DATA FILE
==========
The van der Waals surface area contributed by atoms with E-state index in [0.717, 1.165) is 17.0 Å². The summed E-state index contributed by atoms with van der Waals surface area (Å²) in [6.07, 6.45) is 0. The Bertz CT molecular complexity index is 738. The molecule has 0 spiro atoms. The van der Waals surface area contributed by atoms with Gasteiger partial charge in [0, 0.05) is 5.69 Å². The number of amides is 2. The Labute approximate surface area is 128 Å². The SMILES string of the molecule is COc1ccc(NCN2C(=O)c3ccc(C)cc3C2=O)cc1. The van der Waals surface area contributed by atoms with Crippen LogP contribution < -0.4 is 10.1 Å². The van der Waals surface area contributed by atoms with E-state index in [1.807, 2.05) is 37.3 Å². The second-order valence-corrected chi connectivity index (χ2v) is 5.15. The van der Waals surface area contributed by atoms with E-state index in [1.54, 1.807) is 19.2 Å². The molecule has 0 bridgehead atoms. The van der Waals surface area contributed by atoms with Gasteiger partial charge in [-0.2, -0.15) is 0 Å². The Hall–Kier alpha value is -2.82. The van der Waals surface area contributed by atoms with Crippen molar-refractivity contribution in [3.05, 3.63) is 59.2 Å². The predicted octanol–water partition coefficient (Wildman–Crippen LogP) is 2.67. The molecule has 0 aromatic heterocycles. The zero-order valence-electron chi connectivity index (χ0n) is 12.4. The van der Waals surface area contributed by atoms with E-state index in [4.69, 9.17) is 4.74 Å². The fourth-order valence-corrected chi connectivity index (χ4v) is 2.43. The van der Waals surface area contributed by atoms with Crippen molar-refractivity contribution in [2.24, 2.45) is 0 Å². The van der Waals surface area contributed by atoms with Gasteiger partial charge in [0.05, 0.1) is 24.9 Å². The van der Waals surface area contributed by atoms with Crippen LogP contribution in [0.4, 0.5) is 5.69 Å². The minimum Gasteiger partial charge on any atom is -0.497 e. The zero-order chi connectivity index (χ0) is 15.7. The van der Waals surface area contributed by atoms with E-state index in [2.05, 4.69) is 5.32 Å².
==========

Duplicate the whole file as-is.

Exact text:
The van der Waals surface area contributed by atoms with E-state index in [0.717, 1.165) is 17.0 Å². The summed E-state index contributed by atoms with van der Waals surface area (Å²) in [6.07, 6.45) is 0. The Bertz CT molecular complexity index is 738. The molecule has 0 spiro atoms. The van der Waals surface area contributed by atoms with Gasteiger partial charge in [0, 0.05) is 5.69 Å². The number of amides is 2. The Labute approximate surface area is 128 Å². The SMILES string of the molecule is COc1ccc(NCN2C(=O)c3ccc(C)cc3C2=O)cc1. The van der Waals surface area contributed by atoms with Crippen LogP contribution < -0.4 is 10.1 Å². The van der Waals surface area contributed by atoms with E-state index in [1.807, 2.05) is 37.3 Å². The second-order valence-corrected chi connectivity index (χ2v) is 5.15. The van der Waals surface area contributed by atoms with E-state index in [1.54, 1.807) is 19.2 Å². The molecule has 0 bridgehead atoms. The van der Waals surface area contributed by atoms with Gasteiger partial charge in [-0.2, -0.15) is 0 Å². The Hall–Kier alpha value is -2.82. The van der Waals surface area contributed by atoms with Crippen molar-refractivity contribution in [3.05, 3.63) is 59.2 Å². The predicted octanol–water partition coefficient (Wildman–Crippen LogP) is 2.67. The molecule has 0 aromatic heterocycles. The zero-order valence-electron chi connectivity index (χ0n) is 12.4. The van der Waals surface area contributed by atoms with E-state index in [4.69, 9.17) is 4.74 Å². The fourth-order valence-corrected chi connectivity index (χ4v) is 2.43. The van der Waals surface area contributed by atoms with Crippen molar-refractivity contribution in [2.24, 2.45) is 0 Å². The van der Waals surface area contributed by atoms with Gasteiger partial charge in [0.05, 0.1) is 24.9 Å². The van der Waals surface area contributed by atoms with Crippen LogP contribution in [0.4, 0.5) is 5.69 Å². The minimum Gasteiger partial charge on any atom is -0.497 e. The zero-order chi connectivity index (χ0) is 15.7. The van der Waals surface area contributed by atoms with E-state index in [2.05, 4.69) is 5.32 Å².